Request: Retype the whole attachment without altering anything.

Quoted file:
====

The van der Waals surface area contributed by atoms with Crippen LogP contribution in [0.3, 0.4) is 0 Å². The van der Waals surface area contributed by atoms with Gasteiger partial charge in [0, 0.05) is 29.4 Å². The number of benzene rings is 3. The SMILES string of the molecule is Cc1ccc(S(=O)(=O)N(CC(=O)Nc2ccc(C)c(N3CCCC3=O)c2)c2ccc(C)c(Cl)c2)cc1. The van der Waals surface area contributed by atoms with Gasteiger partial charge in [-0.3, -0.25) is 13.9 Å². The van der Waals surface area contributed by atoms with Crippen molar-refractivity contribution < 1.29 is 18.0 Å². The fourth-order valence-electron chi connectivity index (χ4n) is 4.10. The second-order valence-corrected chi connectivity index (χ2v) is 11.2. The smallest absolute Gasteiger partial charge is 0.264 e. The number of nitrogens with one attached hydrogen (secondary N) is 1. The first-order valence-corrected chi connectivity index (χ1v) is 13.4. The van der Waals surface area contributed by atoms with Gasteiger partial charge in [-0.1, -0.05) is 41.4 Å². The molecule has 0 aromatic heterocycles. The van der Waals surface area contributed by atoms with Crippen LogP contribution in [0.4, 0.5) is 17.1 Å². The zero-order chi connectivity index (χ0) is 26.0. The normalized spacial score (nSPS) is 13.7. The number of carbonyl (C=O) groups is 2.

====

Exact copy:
The van der Waals surface area contributed by atoms with Crippen LogP contribution in [0.3, 0.4) is 0 Å². The van der Waals surface area contributed by atoms with Gasteiger partial charge in [0, 0.05) is 29.4 Å². The number of benzene rings is 3. The SMILES string of the molecule is Cc1ccc(S(=O)(=O)N(CC(=O)Nc2ccc(C)c(N3CCCC3=O)c2)c2ccc(C)c(Cl)c2)cc1. The van der Waals surface area contributed by atoms with Gasteiger partial charge in [-0.3, -0.25) is 13.9 Å². The van der Waals surface area contributed by atoms with Crippen molar-refractivity contribution < 1.29 is 18.0 Å². The fourth-order valence-electron chi connectivity index (χ4n) is 4.10. The second-order valence-corrected chi connectivity index (χ2v) is 11.2. The smallest absolute Gasteiger partial charge is 0.264 e. The number of nitrogens with one attached hydrogen (secondary N) is 1. The first-order valence-corrected chi connectivity index (χ1v) is 13.4. The van der Waals surface area contributed by atoms with Gasteiger partial charge in [-0.1, -0.05) is 41.4 Å². The molecule has 0 aromatic heterocycles. The van der Waals surface area contributed by atoms with Crippen LogP contribution in [0.4, 0.5) is 17.1 Å². The zero-order chi connectivity index (χ0) is 26.0. The normalized spacial score (nSPS) is 13.7. The number of carbonyl (C=O) groups is 2.